by Allison Fowler
My name is Allison and I live in Charlotte, NC, USA. I’m a Christian, wife, daughter, sister, friend, photographer, and nanny.
Although I’ve exercised regularly for more than 10 years, I would never have classified myself as an athlete. Fit and health-conscious, sure. But an athlete? Definitely not. My younger brother has always filled that role. I’m the academic.
After my husband, Aaron, and I experienced an ectopic pregnancy in October 2010 and then the untimely death of my aunt after a difficult three-month-long battle with pancreatic cancer in January 2011, I desperately needed a way to release the pent-up stress in my body and process my deep feelings of loss. Running became my therapy.
In January 2011, I started a 12-week training program for a 10K race I wanted to run in April 2011. I quickly realized that exercise-induced asthma would be a hurdle I’d have to overcome if I was going to keep running. In addition to asthma, I started experiencing IT band issues in my right knee after 8 weeks of training. I could have taken the easy route and given up in the face of adversity but that’s just not my style. I ran through the pain, completed my first 10K within my goal time and began seeking my next training goal on the car ride home. My running coach and friend, Dexter, encouraged me to consider training for a triathlon to help heal my knee. I laughed and told him he was crazy. I couldn’t swim one lap in the pool without drowning, I was terrified of riding a bike, I had asthma, and my knee was a mess. How on earth could I participate in a triathlon? “I couldn’t swim one lap in the pool and didn’t own a bike before I signed up for my first IRONMAN,” Dexter replied. Alrighty, then. I joined a triathlon training group at my local YMCA in June 2011 where I met my enthusiastic coach, Melonie, and my 27 other training mates. Being the youngest trainee in the group by at least 10 years, I was sure that my age would give me some kind of advantage over everyone else. I quickly realized I was very, very wrong. Every single one of my older, wiser, more experienced training mates were stronger swimmers, faster runners, and better cyclists than me.
I fought the initial urge to be discouraged and chose to work harder than I had for anything else in my 26 short years of life. It didn’t take me long to start bonding with my training mates and their daily encouragement fueled my desire to be just like them…stronger, faster, and better. It was during a bike ride on week two of training that Melonie suggested I sign up for Tri Ballantyne here in Charlotte. That gave me three more weeks to prepare for my first triathlon and, to be completely honest, I thought she had lost her mind. I still couldn’t swim well, I wasn’t comfortable on my bike yet, and my running pace was as slow as molasses. Compete in my first triathlon after just five weeks of training? Maybe I was the one who had lost my mind. July 16th, 2011 arrived before I knew it – and wouldn’t you know that after five weeks of waking up at 4:30am every day to train, I overslept on the morning of my first triathlon! I sat straight up in bed, thanked God that I had packed everything the night before, toasted an english muffin for breakfast, and frantically headed out the door.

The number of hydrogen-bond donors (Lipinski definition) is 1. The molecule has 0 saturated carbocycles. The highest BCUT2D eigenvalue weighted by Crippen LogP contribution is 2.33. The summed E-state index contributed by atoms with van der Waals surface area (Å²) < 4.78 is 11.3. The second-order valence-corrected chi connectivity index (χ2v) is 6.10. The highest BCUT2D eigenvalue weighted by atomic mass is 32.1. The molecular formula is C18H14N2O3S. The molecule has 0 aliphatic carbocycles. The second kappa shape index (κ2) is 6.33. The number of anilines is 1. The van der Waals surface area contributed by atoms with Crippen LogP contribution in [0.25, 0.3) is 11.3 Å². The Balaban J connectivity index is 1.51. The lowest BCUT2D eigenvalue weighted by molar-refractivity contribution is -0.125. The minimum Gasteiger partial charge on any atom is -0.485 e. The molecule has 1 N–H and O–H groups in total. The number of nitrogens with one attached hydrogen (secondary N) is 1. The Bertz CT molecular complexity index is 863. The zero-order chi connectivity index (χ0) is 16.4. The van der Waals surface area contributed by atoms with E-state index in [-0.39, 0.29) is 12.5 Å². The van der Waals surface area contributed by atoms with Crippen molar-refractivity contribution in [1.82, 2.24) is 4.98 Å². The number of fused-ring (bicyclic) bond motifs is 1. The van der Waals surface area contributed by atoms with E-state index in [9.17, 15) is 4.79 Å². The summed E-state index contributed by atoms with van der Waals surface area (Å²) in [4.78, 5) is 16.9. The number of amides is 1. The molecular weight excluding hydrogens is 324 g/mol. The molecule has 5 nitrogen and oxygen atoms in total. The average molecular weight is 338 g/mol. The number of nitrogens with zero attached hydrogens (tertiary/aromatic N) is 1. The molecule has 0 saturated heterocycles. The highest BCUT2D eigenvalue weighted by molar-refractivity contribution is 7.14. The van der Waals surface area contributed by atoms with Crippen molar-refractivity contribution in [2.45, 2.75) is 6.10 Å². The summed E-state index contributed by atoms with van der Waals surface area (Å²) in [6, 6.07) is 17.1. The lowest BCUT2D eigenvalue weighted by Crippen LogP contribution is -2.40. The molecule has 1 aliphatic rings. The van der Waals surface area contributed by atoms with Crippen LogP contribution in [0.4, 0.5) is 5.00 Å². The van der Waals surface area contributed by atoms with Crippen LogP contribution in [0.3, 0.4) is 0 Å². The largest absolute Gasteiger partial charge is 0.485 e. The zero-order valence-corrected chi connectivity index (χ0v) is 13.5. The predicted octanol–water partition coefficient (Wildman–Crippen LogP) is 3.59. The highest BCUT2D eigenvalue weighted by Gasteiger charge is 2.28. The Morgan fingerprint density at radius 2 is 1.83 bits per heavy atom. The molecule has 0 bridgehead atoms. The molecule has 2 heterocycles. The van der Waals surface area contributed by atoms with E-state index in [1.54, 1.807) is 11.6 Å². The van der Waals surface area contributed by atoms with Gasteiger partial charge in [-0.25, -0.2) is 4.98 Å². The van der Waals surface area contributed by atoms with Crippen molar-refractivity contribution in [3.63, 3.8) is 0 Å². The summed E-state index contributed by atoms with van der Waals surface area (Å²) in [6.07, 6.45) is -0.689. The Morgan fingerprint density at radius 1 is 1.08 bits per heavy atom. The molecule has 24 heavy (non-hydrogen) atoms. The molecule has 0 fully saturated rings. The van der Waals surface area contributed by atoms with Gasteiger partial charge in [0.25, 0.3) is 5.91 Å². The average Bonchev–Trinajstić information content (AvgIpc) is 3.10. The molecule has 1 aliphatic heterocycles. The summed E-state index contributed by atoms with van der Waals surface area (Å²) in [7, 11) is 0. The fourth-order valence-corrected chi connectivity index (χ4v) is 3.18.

Despite oversleeping, I arrived at Tri Ballantyne with plenty of time to set up all of my gear in transition, eat a snack, warm up my legs with a quick run and get encouragement from my coaches and training mates. Before I knew it, I was standing in line at the pool and it was my turn to swim. The nervousness I felt at that moment was so intense…but I knew I could do it. I had to. I had trained so hard for this very moment. “3…2…1…GO!” counted the official…and I was off! I wouldn’t say that my 300-meter swim was graceful or easy by any means – but hearing my husband and Melonie cheer was just what I needed to keep going. My legs felt like noodles as I ran from the pool to transition but I was so happy to be out of the water!
As I mounted my bike and pedaled away from transition, I reminisced about how terrified I was of cycling just five weeks before. If I felt this good after just a few weeks of practice, how much better would I feel at my next triathlon? The thought excited me and fueled my 12.7-mile ride. Much to my surprise, I actually passed a few people on the bike course! I felt great as I entered transition again and changed into my running shoes. No number of brick workouts, however, could have prepared me for how terribly tight my legs felt as I shuffled on to the run course. I wanted to cry but instead, I ran. My legs finally loosened up after the second mile and I got a burst of adrenaline as I anticipated reaching the finish line. As I rounded the final corner, I was greeted by Aaron and a bunch of my training mates cheering. I DID IT! I had accomplished a goal that just two months prior seemed laughable and impossible.
The journey from injured runner to successful first-time-triathlete has been a deeply spiritual one for me. God promises in Isaiah 40:31 that “…those who hope in the Lord will renew their strength. They will soar on wings like eagles; they will run and not grow weary, they will walk and not be faint.” I truly believe that God has used triathlon training to help heal my mind and body after tragedy and heartbreak. I’m in the best shape of my life and couldn’t be happier. Thanks to my amazing husband for supporting me on this journey, to Melonie for always challenging me, and to Dexter for believing in me when I didn’t believe in myself. My name is Allison. I’m a Christian, wife, daughter, sister, friend, photographer, nanny and now, a TRIathlete.
Allison Fowler is a Newbie Triathlete and photographer – check out her website http://www.allisonfowlerphotography.com/ !